Tom Daccord, EdTechTeacherOne of my first activities as an Outstanding Educator in Residence with the Academy of Singapore Teachers was to observe elementary school students using netbooks in a “hands-on” digital storytelling activity. At the front of the classroom stood a twenty-something teacher, only six months into her profession. At the back of the room were twenty observers –- yes, 20 –- led by the principal of the school and including department heads, curriculum leaders, and several Singapore Ministry of Education representatives. As I watched this young teacher work in front of this large group, I thought about how I had never been observed by a total of 20 educators in my entire 15-year teaching career. Yet, despite the size of the group, and the potentially intimidating presence of the principal and Ministry of Education admins, this energetic young teacher showed no noticeable signs of nervousness, or that this was some unusual event.

Because it wasn’t. Foreign visitor aside, regular classroom visits by colleagues, and formal discussions of pedagogical practices, are the norm in the Singaporean system. In each Singaporean school, classroom visits and pedagogical analyses are often led by the principal of the school, who — in each and every case — has been a classroom teacher. As such, this gravitas earns them almost immediate respect and recognition from their faculty in pedagogical matters. It’s telling that Singaporean teachers will refer to the principal of their school as their institution’s “instructional leader.” It’s an apropos title that denotes the primary responsibility of the head of any Singaporean school.

Yet, even more striking than this large congregation of observers, was the conversation that ensued afterwards. All of the observers, as well as a few additional participants, gathered in a room immediately after the class to discuss it. The principal gave a brief opening evaluation of the lesson and then asked us to critique it point-by-point. (We had all been provided a copy of the lesson beforehand.) And critique it we did: the teacher’s stated instructional goals, her preparation, her instructional strategies, her pacing, her interactions with the students, her technology guidance, her wrap up, and other facets of her lesson. While we were impressed with this young teacher’s poise and skill, we identified many areas for improvement. Furthermore, the educators in attendance were quite pointed in their criticisms of the teacher’s performance, while always measured and objective in tone. Finally, as the “special guest” of the day, it also became clear that they expected me to critique her lesson in detail.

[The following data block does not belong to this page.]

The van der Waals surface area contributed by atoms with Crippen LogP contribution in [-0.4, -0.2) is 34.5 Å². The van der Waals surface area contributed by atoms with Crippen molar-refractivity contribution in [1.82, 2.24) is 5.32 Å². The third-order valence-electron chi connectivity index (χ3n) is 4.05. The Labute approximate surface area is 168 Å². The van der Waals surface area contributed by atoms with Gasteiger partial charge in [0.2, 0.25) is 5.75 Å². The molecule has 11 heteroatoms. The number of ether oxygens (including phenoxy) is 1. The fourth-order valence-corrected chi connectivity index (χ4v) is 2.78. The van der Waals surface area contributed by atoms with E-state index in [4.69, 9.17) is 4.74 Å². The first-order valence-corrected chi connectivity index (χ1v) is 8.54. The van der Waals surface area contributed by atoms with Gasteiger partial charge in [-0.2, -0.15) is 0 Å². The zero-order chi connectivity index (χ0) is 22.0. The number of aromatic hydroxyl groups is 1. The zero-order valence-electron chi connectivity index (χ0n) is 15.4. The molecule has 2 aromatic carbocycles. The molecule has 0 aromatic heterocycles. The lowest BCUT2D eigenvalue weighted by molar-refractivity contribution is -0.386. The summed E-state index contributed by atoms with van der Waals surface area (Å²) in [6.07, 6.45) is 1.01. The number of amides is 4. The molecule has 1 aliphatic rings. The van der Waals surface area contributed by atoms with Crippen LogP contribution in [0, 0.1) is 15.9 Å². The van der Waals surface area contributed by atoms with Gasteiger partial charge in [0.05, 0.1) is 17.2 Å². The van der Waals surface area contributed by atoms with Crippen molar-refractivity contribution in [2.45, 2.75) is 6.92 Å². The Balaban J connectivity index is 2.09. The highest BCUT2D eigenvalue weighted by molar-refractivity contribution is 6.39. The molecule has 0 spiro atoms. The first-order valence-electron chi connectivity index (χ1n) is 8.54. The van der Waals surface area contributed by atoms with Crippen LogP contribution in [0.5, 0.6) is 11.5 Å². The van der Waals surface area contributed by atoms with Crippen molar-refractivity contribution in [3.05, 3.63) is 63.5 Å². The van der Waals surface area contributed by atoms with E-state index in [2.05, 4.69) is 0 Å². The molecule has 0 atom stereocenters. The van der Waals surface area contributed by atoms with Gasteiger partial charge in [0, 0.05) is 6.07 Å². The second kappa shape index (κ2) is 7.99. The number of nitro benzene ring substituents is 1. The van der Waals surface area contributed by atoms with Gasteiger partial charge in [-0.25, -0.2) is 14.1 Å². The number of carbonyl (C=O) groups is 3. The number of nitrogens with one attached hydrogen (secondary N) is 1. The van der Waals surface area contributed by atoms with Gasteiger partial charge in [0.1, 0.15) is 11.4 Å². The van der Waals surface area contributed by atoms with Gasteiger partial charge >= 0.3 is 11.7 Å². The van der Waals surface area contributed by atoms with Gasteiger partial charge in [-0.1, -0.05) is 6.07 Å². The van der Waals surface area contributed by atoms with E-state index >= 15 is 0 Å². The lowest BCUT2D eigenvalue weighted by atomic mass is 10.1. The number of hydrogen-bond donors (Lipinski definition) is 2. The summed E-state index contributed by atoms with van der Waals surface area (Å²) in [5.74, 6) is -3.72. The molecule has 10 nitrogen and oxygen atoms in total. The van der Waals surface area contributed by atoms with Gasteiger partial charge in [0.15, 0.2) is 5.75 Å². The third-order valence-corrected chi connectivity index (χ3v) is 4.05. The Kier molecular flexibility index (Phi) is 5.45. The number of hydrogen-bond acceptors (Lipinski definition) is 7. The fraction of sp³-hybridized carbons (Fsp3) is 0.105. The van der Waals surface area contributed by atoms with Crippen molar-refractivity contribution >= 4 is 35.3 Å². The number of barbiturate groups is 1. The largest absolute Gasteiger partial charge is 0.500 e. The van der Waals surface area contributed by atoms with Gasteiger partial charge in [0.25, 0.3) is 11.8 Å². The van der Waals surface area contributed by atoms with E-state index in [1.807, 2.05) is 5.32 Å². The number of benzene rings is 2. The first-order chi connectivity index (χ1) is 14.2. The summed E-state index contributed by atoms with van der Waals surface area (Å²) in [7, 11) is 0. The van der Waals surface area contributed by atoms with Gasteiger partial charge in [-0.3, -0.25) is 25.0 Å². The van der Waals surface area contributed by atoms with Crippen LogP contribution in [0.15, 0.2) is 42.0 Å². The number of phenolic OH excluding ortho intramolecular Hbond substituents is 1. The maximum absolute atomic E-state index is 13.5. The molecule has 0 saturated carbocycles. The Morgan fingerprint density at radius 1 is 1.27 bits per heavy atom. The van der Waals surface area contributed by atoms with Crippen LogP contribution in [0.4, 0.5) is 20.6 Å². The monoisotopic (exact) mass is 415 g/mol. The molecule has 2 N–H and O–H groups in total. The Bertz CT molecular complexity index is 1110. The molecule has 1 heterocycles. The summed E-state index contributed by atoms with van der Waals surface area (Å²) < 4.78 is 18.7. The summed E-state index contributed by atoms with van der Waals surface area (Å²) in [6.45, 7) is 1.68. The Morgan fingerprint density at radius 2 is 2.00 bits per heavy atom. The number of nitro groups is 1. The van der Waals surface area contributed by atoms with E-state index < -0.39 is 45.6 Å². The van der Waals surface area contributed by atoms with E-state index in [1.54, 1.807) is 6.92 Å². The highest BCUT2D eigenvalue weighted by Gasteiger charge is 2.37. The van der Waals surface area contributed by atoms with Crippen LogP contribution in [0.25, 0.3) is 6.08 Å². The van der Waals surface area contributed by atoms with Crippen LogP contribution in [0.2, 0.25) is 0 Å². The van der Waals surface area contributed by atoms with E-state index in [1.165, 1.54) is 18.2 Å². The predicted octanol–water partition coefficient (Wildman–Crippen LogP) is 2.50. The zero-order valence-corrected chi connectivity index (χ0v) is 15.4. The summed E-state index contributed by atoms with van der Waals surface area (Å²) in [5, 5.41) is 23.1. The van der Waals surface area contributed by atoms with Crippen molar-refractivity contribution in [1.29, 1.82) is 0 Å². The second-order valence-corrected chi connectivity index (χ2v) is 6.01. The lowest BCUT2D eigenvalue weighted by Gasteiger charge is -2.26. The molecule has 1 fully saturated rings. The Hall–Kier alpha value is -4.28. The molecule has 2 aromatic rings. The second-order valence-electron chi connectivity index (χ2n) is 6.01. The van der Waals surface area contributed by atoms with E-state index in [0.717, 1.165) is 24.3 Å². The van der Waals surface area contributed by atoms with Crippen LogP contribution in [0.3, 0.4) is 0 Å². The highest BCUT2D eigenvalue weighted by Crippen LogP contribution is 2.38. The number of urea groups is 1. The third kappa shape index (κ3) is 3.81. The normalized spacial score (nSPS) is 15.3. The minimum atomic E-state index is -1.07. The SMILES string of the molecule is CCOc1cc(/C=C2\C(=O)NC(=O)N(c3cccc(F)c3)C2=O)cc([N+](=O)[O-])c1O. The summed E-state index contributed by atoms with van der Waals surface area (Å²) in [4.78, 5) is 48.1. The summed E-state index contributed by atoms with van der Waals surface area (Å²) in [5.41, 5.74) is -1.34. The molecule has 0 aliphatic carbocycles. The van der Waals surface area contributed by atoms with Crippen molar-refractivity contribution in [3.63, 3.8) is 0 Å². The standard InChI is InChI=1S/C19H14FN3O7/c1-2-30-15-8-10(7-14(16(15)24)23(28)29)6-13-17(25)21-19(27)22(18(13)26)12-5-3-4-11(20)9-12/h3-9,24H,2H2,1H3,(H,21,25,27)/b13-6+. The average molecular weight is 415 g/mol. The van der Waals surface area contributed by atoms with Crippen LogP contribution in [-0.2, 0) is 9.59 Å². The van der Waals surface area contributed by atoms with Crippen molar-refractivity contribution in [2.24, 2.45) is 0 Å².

And then, the teacher showed up. Whoa. If this were an American school I’d be hesitant to critique a colleagues’ work out of fear that they would take the criticism personally. I’d be concerned that it might damage our working and personal relationship and create an awkward situation for years to come. I’d likely be obtuse in leveling any criticism at the teacher’s practices and instead spend most of the time lavishing praise on the teacher’s pedagogical strengths. Actually, this is what I sometimes did when I served on my former school’s teacher evaluation committee. Each time I had to deliver a 45-minute face-to-face performance evaluation, I’d be nervous in anticipation of how the teacher might respond to the constructive criticism. I’d take out as many sharp edges as I could and hope that I wouldn’t offend my colleague. But, here in this Singapore classroom, the air was totally different. This teacher – younger than my eldest stepdaughter – did not look particularly anxious when facing me. Since the other observers were not retreating from the criticism they leveled before she arrived, I also told her what I honestly thought of the lesson. I extended deserved praise, but I also delivered pointed constructive criticism. At the end, she was appreciative.

Could we in the United States create school cultures where instructing colleagues on how they might improve is not a rare and emotion-laden event, but rather an accepted and valued mechanism in the development of desirable professional practice?


  1. the_seadreamer Says

    Hi! I’m a teacher from Turkey and there are some common points with the system in Singapore about teaching training and observing teachers. When I was at university before we were graduated, we had been through such a lot of teaching sessions, observations and lesson presentations. We were observed by our directors and peers many times, later we were graduated as being teachers. Additionally, we had to take an exam in order to start teaching in a public school and in this exam the score is not important. You have to be among best 1000-2000 teachers in order to work in the state schools. The exam takers are increasing every year, as far as I know this year the number is 250000-300000. So it is too difficult to be a teacher in Turkey and the best exam scorers and best ones become teachers. After being a teacher in a state school, you are become a teaching assistant for a year and start to have lessons but you have some counsellors for one year who have right to observe you without informing you. After this first year, if you are proficient enough, you become a teacher. As a conclusion this is a difficult process not an easy one and we are always observed by our principals. Unfortunately these principals are not as good as we are.

    • Tom Daccord Says

      Thanks so much for your insights. From your comment it appears that Turkey, like Singapore, has a comprehensive system for developing teaching competence — as opposed to the American way of under-preparing teachers. In this country we offer many “alternate” paths to becoming a teacher and until teaching becomes a true profession with a comprehensive system of continual improvement our schools will suffer.

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